sponsored fun runs to raise money for local charities; these take place around the
country in the two weeks preceding the launch. The event microsite encourages
“Nicole” to download a free sample coupon and forward the email to her friends,
inviting them to an event and to form a team. “Nicole” can also send an SMS
invitation to her friends instead of an email.

Previously, CEBeauté might have chosen a TV-only campaign, delivering 400,000 random
Breeze buyers at ¤0.55 marketing spend per Breeze purchase. This time, it opts for
integrated marketing scenario 1, which gives them 100,000 more clients for only
¤0.49 budget per purchase. These extra clients are likely to be more loyal, too -- they
intentionally visited the Breeze Web site, and some of them invited their friends to join
them at the launch event.

Although a campaign based on print and online media would save the Breeze brand
manager most of her budget, CEBeauté drops this scenario; it would only deliver
150,000 clients at ¤0.57 per purchase, 16% more expensive than the TV/Web
multichannel campaign.

STEP THREE: TRACKING SUCCESS


In most campaigns, proving a direct link between a marketing message and a sale is
impossible. So, how can marketers reveal success and thus steer campaigns?

Widen The Data Net


Traditional campaigns focus on simple metrics like audience share or percent of viewers
reached; integrated campaigns have to take into account the success of each touchpoint
so that marketers can make an educated choice among scenarios and adjust the campaign
when specific touchpoints don’t contribute as predicted.

• Establish key indicators early. Marketers must determine what measurements


are important to show whether goals are met and be clear about how specific
measurement tools demonstrate specific results. For example, a video email
promoting Colombia TriStar’s movie “Identity” was explicitly goaled on click-
through rates to the site and the number of people viewing the video through the
banner ads, while the overall campaign goal was to drive people to see the movie.

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The Guide To Integrated Marketing Success
ANALYSIS

• Incorporate environmental, third-party, and wider business data. Consumer 19


reactions aren’t just dictated by what campaigns they see, but also by the context
in which they see them. Data from a company’s operations -- such as store
rebranding or stocking issues -- will affect the success of a brand, too. For example,
the recent US blackout will have reduced subsequent Web traffic to sites trailed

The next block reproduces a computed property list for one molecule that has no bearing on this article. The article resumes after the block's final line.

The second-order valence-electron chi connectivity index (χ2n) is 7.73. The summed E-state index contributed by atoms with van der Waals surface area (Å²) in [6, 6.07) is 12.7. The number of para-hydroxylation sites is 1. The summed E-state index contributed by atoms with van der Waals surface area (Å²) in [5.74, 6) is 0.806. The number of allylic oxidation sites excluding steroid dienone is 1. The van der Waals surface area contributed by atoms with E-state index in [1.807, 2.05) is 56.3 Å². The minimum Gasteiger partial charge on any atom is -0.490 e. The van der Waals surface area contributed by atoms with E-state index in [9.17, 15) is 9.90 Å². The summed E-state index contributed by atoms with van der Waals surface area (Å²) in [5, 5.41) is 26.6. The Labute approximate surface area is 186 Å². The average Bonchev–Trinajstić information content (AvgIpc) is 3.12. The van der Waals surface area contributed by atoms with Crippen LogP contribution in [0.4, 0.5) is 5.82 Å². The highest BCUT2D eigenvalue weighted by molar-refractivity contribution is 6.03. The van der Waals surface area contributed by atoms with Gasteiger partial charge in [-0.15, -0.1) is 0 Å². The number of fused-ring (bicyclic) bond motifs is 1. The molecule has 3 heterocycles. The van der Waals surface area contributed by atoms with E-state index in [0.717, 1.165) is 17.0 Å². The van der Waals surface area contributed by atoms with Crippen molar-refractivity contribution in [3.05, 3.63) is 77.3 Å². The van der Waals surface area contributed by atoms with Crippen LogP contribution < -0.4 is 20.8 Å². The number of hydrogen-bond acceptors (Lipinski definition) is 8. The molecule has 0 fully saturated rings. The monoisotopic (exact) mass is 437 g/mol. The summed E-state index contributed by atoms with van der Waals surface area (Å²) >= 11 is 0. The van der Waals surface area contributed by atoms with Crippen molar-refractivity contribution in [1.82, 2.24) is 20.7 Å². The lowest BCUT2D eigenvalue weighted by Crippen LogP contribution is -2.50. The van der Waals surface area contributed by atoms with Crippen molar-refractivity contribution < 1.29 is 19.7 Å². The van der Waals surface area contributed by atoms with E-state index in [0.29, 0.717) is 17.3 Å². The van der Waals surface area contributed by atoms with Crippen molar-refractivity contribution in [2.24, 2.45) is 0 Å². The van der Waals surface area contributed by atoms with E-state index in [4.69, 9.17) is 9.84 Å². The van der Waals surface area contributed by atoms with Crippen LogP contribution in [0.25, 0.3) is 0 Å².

on TV spots that evening, resulting in lower numbers of coupon downloads,
competition entries, and email subscriptions.

• Establish data housing and sharing protocols. Integrated marketing leads to


many more internal departments getting involved in campaign preparation and
execution. To share the data between these groups, marketers must establish early
on how data will be stored, compared, and accessed by the relevant parties, both
within an existing campaign and for any future campaigns. Vendors like Interelate
can help with data aggregation, analysis, and access tools.

Develop Iterative Processes


The collocated data will constantly change as the media habits of target consumers
change and as firms learn more about what works from each campaign they run. These
lessons need to be fed into current campaigns and into the overall media mix profile
database for future reference.

• Use real-time results to steer campaign effectiveness. Marketers must use


feedback from campaigns to iterate messages on the fly, tracking results in real
time so that they can clearly see the impact of changes on the goals. MSN has
a team of campaign optimizers to help marketers identify when fewer Web site
visitors opt in for email messages than expected and enable them to react quickly.

• Strive for -- but don’t wait for -- ideal data. Perfect data proving a direct link
between, say, a visit to a Web site prompted by a TV spot and an actual sale isn’t
available. But marketers can use technologies from companies like MMA to draw
links between discretely measurable actions like visiting a Web site, downloading
a coupon, and entering a competition (see the February 2002 Forrester Report
“Untangling Marketing Technology”).19

• Revisit targets and personas based on new data. Keeping a constant eye on
in-coming data will show marketers if they’ve missed any fruitful target groups
in their initial analysis. If, for example, a firm discovers that a higher proportion
of respondents to a questionnaire are age 45 and older, marketers can create a new
persona. They can also tweak current campaigns -- placing banners on sites with
a more mature audience as well as on youth-focused ones.

© 2003, Forrester Research, Inc. Reproduction Prohibited SEPTEMBER 2003


The Guide To Integrated Marketing Success
ANALYSIS

20 Figure 10 CEBeauté’s Integrated Marketing Campaign Tracking Data

Data needed to measure campaign success:


TV Banners Web site Event site Launch event Purchase Post-campaign
• Viewers • Click-throughs • Unique • Unique • Number of • Number of • Brand awareness
• Share of visitors visitors visitors purchases • Retention
viewers • Timing of • Registrants
visitors for event